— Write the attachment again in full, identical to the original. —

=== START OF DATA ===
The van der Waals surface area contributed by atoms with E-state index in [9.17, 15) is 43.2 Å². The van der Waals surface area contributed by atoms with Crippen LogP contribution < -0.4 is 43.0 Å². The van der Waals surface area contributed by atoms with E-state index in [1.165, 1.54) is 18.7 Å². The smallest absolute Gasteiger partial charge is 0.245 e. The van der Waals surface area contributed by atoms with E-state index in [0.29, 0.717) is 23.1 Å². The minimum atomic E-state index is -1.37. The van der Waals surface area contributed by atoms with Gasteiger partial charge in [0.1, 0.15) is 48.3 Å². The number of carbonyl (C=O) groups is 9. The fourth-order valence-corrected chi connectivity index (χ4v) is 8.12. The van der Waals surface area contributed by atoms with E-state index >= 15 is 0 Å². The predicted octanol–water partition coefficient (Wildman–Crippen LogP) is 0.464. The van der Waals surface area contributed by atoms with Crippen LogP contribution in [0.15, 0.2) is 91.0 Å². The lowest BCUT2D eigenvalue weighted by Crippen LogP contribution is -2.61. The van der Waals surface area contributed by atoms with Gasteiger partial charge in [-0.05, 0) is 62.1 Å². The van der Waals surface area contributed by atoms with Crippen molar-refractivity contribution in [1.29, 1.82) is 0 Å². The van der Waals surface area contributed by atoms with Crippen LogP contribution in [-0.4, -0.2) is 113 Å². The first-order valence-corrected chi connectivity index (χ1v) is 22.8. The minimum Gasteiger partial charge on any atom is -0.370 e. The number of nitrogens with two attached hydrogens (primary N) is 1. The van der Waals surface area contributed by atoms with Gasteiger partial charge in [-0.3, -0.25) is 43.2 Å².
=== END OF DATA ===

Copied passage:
The van der Waals surface area contributed by atoms with E-state index in [9.17, 15) is 43.2 Å². The van der Waals surface area contributed by atoms with Crippen LogP contribution < -0.4 is 43.0 Å². The van der Waals surface area contributed by atoms with E-state index in [1.165, 1.54) is 18.7 Å². The smallest absolute Gasteiger partial charge is 0.245 e. The van der Waals surface area contributed by atoms with E-state index in [0.29, 0.717) is 23.1 Å². The minimum atomic E-state index is -1.37. The van der Waals surface area contributed by atoms with Gasteiger partial charge in [0.1, 0.15) is 48.3 Å². The number of carbonyl (C=O) groups is 9. The fourth-order valence-corrected chi connectivity index (χ4v) is 8.12. The van der Waals surface area contributed by atoms with E-state index >= 15 is 0 Å². The predicted octanol–water partition coefficient (Wildman–Crippen LogP) is 0.464. The van der Waals surface area contributed by atoms with Crippen LogP contribution in [0.15, 0.2) is 91.0 Å². The lowest BCUT2D eigenvalue weighted by Crippen LogP contribution is -2.61. The van der Waals surface area contributed by atoms with Gasteiger partial charge in [-0.05, 0) is 62.1 Å². The van der Waals surface area contributed by atoms with Crippen molar-refractivity contribution in [1.29, 1.82) is 0 Å². The van der Waals surface area contributed by atoms with Crippen LogP contribution in [-0.4, -0.2) is 113 Å². The first-order valence-corrected chi connectivity index (χ1v) is 22.8. The minimum Gasteiger partial charge on any atom is -0.370 e. The number of nitrogens with two attached hydrogens (primary N) is 1. The van der Waals surface area contributed by atoms with Gasteiger partial charge in [-0.3, -0.25) is 43.2 Å².